“Nearly everyone has his box of secret pain, shared with no one.”
John Steinbeck, East of Eden
Those who deeply desire to be grandparents and don’t reach this life milestone often carry a sorrow they don’t share with others.
As I discovered when I became one of these people, there is no word to describe us. So I coined the term “non-grandparent.”
As a long- time nurse specializing in maternal-child health, public health, and nursing education, I aim to empower non-grandparents to acknowledge their grief, talk about their sorrow, and learn strategies for coping with daily living.
How do we begin to determine how many non-grandparents exist in the United States (U.S.)? We can look at some available statistics.
Infertility and pregnancy loss affects millions of U. S. families.
The Centers for Disease Control and Prevention (CDC) reports that approximately 6 percent of married women aged 15 to 44 (1.5 million) are unable to get pregnant after one year of trying; 12 percent of all women aged 15 to 44 have difficulty getting pregnant or carrying a pregnancy to term, regardless of marital status, while 20,000 infants are born each year as stillbirths (CDC, 2019).
Approximately 9 percent of men aged 15 through 44 faced infertility or non-surgical sterility from 2006 to 2010 (CDC, 2019).
Additionally, an estimated 10 to 20 percent of pregnancies end in miscarriage (March of Dimes, 2017). These statistics validate that a tremendous number of people have an adult child with infertility and/or a history of pregnancy loss.
In addition to childbearing factors, people are non-grandparents for several other reasons.
Some of these are when an adult child decides to remain childless, is in a relationship with no plans for children, lacks a partner, is in a same-sex relationship with no intention to have children, or decides to postpone having children indefinitely due to educational or career pursuits.
Others are not able to enjoy being grandparents because ties to an adult child are severely limited or broken so that no relationship with a grandchild is possible.
Tragically, even a grandparent can become a non-grandparent when their only grandchild dies, at any age, from any cause.
My journey as a non-grandparent began in 2014. My daughter and son-in-law announced their pregnancy after infertility treatments, and I was joyously anticipating the baby’s arrival early in 2015. I pictured myself engaging with my grandchild in many ways, including playing, babysitting, and vacationing.
When they had a pregnancy loss in the eleventh week, not only were their lives shattered, but I also experienced a profound loss.
During the initial days and weeks afterward, however, I kept my sorrow to myself. I knew my daughter and her husband needed my love and support during this painful time.
Feeling that it would be selfish to disclose my feelings with them, I shared my grief only with my husband. He was hurting, too, so we supported each other.
As time went on, I continued to carry my sorrow as a secret in my daily life, and keeping this secret began to take a toll.
I sometimes found it especially hard to be around other grandparents when they spoke about their grandchildren. But I told no one.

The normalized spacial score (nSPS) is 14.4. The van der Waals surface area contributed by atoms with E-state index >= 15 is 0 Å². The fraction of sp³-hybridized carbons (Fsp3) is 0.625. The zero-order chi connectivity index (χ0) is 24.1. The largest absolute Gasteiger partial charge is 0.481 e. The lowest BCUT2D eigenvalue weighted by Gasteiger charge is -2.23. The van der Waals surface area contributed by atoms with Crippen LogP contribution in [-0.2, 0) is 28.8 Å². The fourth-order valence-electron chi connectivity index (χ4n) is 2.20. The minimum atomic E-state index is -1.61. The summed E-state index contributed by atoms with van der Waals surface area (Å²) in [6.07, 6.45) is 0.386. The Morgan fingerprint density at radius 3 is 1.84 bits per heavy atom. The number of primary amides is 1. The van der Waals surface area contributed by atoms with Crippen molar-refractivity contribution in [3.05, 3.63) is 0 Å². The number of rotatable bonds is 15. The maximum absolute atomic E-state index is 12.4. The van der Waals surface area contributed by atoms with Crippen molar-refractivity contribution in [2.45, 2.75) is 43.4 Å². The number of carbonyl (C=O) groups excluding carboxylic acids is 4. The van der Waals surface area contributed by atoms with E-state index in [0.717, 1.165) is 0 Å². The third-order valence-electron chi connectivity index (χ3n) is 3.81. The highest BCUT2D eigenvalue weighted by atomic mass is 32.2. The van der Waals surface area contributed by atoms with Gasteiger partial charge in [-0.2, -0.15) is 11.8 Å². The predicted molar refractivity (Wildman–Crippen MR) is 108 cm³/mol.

Also, many of my family and friends were going through personal severe challenges, receiving grave medical diagnoses, losing long-term jobs, or facing the divorce of one of their children; the list goes on.
I believed my troubles paled in comparison, and I was sure others would agree.
After I discovered strategies that helped me speak up about my sorrow; however, I found that those who know and love me didn’t feel that my grief was less important than theirs.
They were moved to hear my story and to learn how the loss of my desired grandchild was affecting me.
They genuinely wanted to support me along my non-grandparent journey.
I was a non-grandparent for four years. There were times when I thought I would never be a grandparent. I had to learn to care for myself and engage in activities for self-fulfillment.
Our family was blessed in the summer of 2018 when our daughter and son-in-law adopted their daughter internationally. My life is now filled with the joy I anticipated in 2014.
However, my years as a non-grandparent and my memories during this time remain vivid.
If you are a non-grandparent, please know that you are not alone. Your grief and sorrow are real and justified, and you can learn to speak of them and to care for yourself in a grandparenting world.
You need to learn how to communicate your sorrow to family, friends, neighbors, co-workers, and strangers.
Yes, even complete strangers ask if you have any grandchildren. This has happened to me more times than I can count. Maybe you can relate too.
If you are a family member, friend, neighbor, or co-worker, you now may realize that you know a non-grandparent or two.
Those that know and love non-grandparents need to be aware of the silent sorrow that is common in non-grandparents. They need to offer support to these non-grandparents.
I encourage you to share the information you read in this article with them. Telling them, you are there when they want to talk about their life circumstances is a good starting point.
A hug works too.
Silence is not golden.
With hope for acknowledging your sorrow to others – Mary Ellen